The mental health effects of the pandemic are putting a welcome focus on wellness and psychology. However, these efforts should be linked with risk management conversations about building resilience, according to Gary Luffman, an occupational psychologist and director of think.change Consulting.
Luffman will address Airmic’s fastTrack Forum ‘Becoming Future Fit’, a live stream event set for 8 July, with a presentation entitled ‘Neuroscience and resilience’. Airmic News caught up with him a few weeks before the event to get a sneak peak at what he plans to say.
Luffman offers coaching, leadership, training, personal development services. His aim as a business psychologist is to use neuroscience to provide a practical edge for professionals and businesses aiming to build their organisational resilience – by starting with individual wellness.
“There are helpful mental and physical habits that can lead to increased resilience,” says Luffman.
The first of these is to be more reflective and self-aware of some of the basic building blocks behind individual mental health, he explains, what makes the brain tick, what fuels it, and what detracts from it.
“There are a few fundamental things that the brain needs to be on level performance, never mind punching above its weight, if brain is limping along on its default settings,” says Luffman.
Some of this is a simple matter of fuel, sleep and rest, he suggests, while noting that too many people busy with the routine of work, life, childcare and other commitments do not allow themselves the distance to reflect on, in order to change, damaging or counterproductive habits.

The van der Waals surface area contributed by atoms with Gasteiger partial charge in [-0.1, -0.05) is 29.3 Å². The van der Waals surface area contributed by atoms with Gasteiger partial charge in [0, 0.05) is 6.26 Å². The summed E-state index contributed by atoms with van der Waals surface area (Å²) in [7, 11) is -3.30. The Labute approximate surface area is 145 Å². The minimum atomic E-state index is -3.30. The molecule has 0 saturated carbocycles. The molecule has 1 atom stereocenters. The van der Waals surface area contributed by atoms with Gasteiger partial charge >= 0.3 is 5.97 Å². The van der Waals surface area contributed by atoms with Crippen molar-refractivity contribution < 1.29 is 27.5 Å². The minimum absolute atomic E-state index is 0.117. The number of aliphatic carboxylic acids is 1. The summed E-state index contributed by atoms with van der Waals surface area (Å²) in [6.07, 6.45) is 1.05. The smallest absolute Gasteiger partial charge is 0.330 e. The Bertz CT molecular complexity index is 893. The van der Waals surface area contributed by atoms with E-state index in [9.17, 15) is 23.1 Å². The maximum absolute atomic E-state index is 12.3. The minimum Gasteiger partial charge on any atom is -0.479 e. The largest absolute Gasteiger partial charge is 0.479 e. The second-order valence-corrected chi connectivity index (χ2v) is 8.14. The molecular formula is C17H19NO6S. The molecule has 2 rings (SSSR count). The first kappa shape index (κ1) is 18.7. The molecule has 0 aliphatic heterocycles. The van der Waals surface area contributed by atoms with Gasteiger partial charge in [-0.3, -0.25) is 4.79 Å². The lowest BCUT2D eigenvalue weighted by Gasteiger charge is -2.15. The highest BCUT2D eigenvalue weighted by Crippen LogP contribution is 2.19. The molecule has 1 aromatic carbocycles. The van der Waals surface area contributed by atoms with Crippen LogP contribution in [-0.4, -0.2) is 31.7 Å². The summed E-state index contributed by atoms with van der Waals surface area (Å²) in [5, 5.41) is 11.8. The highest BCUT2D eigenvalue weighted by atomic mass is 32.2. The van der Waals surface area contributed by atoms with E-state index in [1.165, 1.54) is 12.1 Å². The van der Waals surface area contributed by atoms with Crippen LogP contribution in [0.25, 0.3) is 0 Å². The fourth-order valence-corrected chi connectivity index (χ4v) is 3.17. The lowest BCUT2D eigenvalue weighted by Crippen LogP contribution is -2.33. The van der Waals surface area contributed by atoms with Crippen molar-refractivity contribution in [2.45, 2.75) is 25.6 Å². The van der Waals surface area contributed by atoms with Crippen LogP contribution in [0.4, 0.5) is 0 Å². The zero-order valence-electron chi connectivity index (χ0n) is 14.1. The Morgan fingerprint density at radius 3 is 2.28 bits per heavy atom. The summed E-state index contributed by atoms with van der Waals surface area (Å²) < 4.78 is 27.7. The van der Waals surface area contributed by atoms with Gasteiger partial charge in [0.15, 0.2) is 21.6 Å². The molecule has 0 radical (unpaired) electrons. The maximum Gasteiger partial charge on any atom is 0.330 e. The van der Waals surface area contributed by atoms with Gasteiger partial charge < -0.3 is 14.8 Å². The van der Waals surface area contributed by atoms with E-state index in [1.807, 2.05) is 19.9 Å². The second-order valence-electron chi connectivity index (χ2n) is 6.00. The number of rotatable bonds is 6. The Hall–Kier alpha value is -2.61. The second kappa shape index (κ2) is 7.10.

“First we create habits, then they create us. Unless you try to create a habit, your other habits will run the show. Typically we plough on through life but develop habits, good and bad, along the way, and stop even questioning the way we go about things,” he says.
Firstly, an exercise in self-reflection is required to address this, he emphasises. “It’s important to prod people to ask what’s the aim they’re trying for in life: is it to chug through tasks; or is it to live well, to live sustainably, and to enjoy the journey?”
Take action on what you know, he suggests. Asking what they could do differently can lead to a steer on what to do next to change some of the elements, Luffman explains. “Practice going about something differently, then reflect again on whether it worked. If not, do it differently and practice again.”
Nearly all aspects of building resilience from a risk management perspective are, at source, reliant on people, he stresses. “If you wind the clock back on all previous successes and failures in life, you will find people or a person,” Luffman says.
“The more we can do to understand what makes us tick, the better we are able to understand ourselves and other people around us, and to do more to accentuate the positives and mitigate what drags us down.”
Without this understanding, things are unlikely to change, he suggests, unless jolted by outside factors, which might lift someone up, but can also knock them down.
While it is entirely possible to wrestle back control of habitual thinking patterns at any stage in life, he also wants to catch people early in their careers if possible.
“This is a good exercise at any stage of someone’s career. However, it’s far better at the early stages of someone’s career to set up beneficial routines, processes and habits to help them grow and work in a more sustainable and resilient way.”